In most urban areas, traffic is dense, chaotic, and unpredictable. The road system is frequently congested, and drivers are often undisciplined. Be extra vigilant when crossing the street; do not expect vehicles to yield or stop. Drivers regularly fail to yield to emergency vehicles and do not adhere to general rules of the road. These combined factors can impede the ability of emergency vehicles to reach the scene of an accident in a timely fashion. Avoid driving off the national highways and paved roads, which can be particularly dangerous, especially at night. For more information on self-driving, please review OSAC’s Report Driving Overseas: Best Practices.
Public Transportation Conditions
The safest way to travel using taxis is to ask a hotel, restaurant, or business establishment to call a reliable taxi service. The vast majority of taxi services, especially metered taxis and similar car services, remain safe and reliable.
Always use extra caution when hailing taxis on the street. Consider texting/calling a friend or local contact to provide the number/name of the vehicle/driver upon entering the taxi. Do not share taxis with strangers. Before getting into any taxi, always check to see if the fare meter is functioning. If the taxi does not have a functioning meter, or if the driver refuses to use the meter, do not use that taxi.
The availability and use of ride-sharing services in metro Manila has increased significantly. These services have generally proven to be very efficient and convenient.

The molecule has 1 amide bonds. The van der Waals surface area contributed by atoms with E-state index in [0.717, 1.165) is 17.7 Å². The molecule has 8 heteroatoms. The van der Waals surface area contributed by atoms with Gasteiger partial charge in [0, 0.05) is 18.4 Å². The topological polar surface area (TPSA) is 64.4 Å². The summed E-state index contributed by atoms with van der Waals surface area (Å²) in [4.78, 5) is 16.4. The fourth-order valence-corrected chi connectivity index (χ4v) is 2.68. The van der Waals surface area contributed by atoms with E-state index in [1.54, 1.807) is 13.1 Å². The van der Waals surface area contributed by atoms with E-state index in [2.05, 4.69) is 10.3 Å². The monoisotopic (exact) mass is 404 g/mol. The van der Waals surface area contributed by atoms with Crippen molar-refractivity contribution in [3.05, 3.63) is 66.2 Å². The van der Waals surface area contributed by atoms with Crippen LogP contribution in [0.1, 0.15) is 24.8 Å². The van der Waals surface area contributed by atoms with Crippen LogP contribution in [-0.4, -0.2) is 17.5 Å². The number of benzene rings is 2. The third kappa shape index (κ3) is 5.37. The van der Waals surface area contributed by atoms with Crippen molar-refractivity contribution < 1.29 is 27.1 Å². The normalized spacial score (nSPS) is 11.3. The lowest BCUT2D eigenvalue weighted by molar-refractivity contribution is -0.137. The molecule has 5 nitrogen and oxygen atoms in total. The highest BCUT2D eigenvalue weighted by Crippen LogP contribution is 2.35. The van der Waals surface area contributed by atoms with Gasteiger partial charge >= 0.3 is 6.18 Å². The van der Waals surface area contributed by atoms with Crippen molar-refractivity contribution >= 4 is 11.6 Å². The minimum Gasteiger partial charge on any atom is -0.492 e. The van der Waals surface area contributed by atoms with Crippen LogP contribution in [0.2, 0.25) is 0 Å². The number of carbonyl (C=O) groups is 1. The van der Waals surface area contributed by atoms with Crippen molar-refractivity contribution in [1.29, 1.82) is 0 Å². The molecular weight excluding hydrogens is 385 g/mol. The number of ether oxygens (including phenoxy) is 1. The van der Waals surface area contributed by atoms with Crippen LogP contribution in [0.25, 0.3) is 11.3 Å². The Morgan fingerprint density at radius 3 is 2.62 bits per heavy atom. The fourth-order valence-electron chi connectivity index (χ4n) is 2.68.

Bus accidents occur regularly due to poor bus maintenance or driver error. In March 2018, a bus crashed through a guardrail and plunged off a cliff killing 19 people and injuring 21.
Exercise caution while traveling by inter-island ferry. Avoid overcrowded or unsafe transportation, especially during storms. Accidents involving ferries are relatively frequent, and often result in serious injury or death to passengers. In December 2017, a ferry capsized with 258 people on board. In 2015, 59 people died when a ferry capsized off the coast of Leyte.
On December 26, 2018 the U.S. Department of Homeland Security (DHS) published a formal notice regarding the aviation security measures at the Ninoy Aquino International Airport in Manila (MNL). The Philippines continues to work with Transportation Security Administration (TSA) and other international partners to ensure that the airport meets international standards.
Local, Regional, and International Terrorism Threats/Concerns